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Let the hard times roll


Item: “Retail Sales Plummet. High End Walloped,” with luxury goods down a catastrophic 35%, the biggest decrease of any consumer item in the country, including furniture and electronics. That’s from last Friday’s Wall Street Journal. And like it or not, wine is a luxury item.

Item: Eighty-eight percent of the participants in Wine Market Council’s new Wine & the Economy study feel the economy is getting “much worse” or “a little worse,” with Boomers and seniors even more discouraged than Millennials and Gen Xers. And “[wine] consumption rates…are trending downward for all wine drinkers,” the report found. The reasons? Nearly half of all consumers are “not spending as much money on wine” as they used to, while more than one-third are “not dining out as often as they used to,” even those who self-describe themselves as “better off financially.” The report concludes: “The financial situations of males, Generation X wine drinkers, and those 63 and older significantly worsened over the past six months.” (The report is not yet available online.)

Item: The governors of the nation’s two largest states both want to raise alcohol taxes, including on wine. In New York, Gov. David Patterson has proposed more than doubling the excise tax on wine, from 18.9 cents per gallon to 51 cents. In California, Gov. Arnold Schwarzenegger’s “nickel a drink” tax hike is supposed to help staunch the state’s exploding deficit, which Schwarzenegger recently described as “financial Armageddon.”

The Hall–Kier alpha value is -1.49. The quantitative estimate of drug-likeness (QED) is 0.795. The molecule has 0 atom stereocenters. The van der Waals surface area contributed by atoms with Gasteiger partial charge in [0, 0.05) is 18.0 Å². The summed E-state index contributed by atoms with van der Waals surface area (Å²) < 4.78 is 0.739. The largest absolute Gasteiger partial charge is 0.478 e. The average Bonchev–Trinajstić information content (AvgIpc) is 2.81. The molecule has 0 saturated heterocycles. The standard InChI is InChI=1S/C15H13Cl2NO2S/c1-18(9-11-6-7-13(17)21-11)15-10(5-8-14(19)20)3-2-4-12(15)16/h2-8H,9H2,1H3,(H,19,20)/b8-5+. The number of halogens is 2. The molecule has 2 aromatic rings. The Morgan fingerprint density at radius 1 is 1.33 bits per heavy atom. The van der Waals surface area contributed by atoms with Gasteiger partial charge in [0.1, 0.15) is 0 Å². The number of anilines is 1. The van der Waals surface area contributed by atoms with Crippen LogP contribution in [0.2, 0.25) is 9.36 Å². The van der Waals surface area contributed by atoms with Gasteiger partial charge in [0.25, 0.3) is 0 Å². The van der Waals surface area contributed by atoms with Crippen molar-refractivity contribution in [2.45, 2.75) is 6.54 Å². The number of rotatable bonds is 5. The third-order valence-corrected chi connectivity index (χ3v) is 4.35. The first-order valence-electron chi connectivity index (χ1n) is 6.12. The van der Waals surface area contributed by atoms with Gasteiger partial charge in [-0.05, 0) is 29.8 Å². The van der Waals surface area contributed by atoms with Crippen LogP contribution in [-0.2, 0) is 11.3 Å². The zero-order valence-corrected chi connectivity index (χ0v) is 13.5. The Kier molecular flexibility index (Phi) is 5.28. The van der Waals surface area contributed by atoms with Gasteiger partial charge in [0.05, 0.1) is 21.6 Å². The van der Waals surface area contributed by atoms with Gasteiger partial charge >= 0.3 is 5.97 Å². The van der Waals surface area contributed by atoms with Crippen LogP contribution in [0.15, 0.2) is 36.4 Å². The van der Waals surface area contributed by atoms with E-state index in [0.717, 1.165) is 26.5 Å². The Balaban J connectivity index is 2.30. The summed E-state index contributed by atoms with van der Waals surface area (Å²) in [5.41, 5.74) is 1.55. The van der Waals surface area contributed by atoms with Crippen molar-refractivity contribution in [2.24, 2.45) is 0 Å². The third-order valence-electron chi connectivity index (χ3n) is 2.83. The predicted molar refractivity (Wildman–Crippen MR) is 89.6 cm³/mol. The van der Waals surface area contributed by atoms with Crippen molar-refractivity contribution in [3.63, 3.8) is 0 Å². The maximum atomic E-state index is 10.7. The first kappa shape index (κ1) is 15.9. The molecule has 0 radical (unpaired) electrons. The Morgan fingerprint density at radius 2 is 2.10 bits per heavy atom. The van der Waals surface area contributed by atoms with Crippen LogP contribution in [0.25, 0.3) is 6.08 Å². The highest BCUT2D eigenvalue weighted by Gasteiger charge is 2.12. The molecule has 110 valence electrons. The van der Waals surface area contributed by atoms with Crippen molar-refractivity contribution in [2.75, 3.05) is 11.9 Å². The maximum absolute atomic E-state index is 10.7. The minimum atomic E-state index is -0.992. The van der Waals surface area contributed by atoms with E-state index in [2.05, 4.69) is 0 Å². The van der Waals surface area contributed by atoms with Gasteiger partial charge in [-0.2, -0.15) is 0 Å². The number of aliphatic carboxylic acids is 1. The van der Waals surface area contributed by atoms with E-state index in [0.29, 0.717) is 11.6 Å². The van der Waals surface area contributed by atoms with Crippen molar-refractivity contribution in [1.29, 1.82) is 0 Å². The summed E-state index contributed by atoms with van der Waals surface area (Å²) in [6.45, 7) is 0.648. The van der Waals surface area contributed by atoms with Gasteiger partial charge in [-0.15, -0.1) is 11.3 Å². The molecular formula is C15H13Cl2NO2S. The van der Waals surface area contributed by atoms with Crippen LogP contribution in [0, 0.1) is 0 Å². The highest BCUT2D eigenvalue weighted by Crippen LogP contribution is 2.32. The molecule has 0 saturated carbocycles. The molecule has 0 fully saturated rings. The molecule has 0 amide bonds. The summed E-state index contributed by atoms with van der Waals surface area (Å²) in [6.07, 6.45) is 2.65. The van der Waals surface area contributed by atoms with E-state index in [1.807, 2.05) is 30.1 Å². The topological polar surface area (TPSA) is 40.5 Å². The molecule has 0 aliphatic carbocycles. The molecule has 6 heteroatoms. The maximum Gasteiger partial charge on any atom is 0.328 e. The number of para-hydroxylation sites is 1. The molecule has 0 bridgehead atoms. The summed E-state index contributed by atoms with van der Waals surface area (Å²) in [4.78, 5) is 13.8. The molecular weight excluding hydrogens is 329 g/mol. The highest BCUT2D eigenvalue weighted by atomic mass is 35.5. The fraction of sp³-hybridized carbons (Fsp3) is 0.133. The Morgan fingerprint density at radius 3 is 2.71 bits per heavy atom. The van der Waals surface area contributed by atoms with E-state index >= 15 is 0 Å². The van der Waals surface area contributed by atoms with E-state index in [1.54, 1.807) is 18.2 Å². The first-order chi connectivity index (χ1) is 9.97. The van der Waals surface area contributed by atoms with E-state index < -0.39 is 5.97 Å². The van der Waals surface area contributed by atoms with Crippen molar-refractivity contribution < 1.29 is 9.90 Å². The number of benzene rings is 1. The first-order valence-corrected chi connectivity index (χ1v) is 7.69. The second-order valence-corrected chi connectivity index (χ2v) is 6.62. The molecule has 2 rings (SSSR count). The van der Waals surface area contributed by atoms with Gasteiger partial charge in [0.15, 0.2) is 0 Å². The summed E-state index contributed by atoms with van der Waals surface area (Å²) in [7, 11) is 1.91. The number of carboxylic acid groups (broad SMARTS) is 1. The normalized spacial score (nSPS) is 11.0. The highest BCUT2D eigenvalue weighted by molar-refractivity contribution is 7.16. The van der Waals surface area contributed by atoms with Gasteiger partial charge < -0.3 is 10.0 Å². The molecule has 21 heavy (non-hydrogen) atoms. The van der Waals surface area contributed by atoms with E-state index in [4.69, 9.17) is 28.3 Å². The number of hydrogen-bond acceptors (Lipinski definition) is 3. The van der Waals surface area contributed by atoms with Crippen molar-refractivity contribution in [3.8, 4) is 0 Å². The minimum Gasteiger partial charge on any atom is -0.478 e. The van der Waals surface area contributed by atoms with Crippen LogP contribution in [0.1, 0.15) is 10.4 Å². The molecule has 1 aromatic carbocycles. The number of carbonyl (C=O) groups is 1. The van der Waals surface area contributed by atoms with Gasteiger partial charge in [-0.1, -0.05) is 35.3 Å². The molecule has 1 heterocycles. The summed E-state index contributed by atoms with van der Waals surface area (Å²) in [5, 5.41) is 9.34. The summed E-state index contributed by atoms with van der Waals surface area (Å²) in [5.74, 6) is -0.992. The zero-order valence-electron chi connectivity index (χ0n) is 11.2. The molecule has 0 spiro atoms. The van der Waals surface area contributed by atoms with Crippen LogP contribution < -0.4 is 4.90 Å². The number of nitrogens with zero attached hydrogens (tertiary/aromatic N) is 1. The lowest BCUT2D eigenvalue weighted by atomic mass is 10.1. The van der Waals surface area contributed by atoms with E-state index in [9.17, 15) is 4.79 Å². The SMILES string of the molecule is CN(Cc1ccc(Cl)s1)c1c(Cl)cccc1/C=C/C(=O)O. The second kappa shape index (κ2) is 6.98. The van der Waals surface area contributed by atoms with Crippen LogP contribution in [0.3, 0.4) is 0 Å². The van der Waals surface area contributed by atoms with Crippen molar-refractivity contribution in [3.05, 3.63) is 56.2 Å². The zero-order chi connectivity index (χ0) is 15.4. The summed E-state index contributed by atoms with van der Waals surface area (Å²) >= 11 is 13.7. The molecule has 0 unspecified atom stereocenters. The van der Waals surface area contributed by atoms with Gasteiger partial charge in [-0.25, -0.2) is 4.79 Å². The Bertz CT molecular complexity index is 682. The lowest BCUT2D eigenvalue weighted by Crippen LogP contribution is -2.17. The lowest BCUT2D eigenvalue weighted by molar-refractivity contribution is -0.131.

What happens to consumption when alcohol prices go up? “…increases in the monetary prices of alcoholic beverages, which can be achieved by raising Federal, State and local alcohol taxes, significantly reduce alcohol consumption”, according to this study from the National Institute on Alcohol Abuse and Alcoholism.

Item: Meininger’s Business International is reporting the following situations in the wine industries of these European countries:

Hungary: “…until recently the wine industry had seemed relatively immune to the economic crisis…But since late October, the industry has experienced a brutal reality check.”

Denmark: “…if Danes make spending cuts, it won’t be to wine.” Way to go, Danes!

Austria: The global crisis “has not, so far, had great repercussions for Austria´s wine industry.” But this conclusion is based only on statistics for January-June, 2008, meaning that third quarter and especially fourth quarter numbers could be grim.

Italy: “…we’ve seen a significant shift from on –premise to off-premise sales as consumers forgo restaurants and wine bars, preferring to dine and entertain at home,” Meininger’s quotes a marketing manager as saying. The article concludes, “…according to many industry experts, times are increasingly difficult for Italian wine.”

France: Exports down. Prices expected to drop in 2009. Champagne, Cognac and Bordeaux most at risk. Allan Sichel, the president of Bordeaux’s Negociants’ Union:  “We are anticipating difficult times, yes,” especially for smaller vignerons who “can’t get the backing from banks.”

  1. I am wondering if the majority of Wine Market Council’s responders are not those dependant upon the archaic and confiscatory three tier system for their existence? When nearly half the purchase price is a direct result of the product being “stepped on” three times before it reaches the consumer, it may well be perceived as overpriced. We are pleased to have shown a fifty percent increase in our own fourth quarter 2008 gross by continuing to market directly to those true critics whom either swallow or spit then vote with their wallets.

  2. Happy New Year Steve

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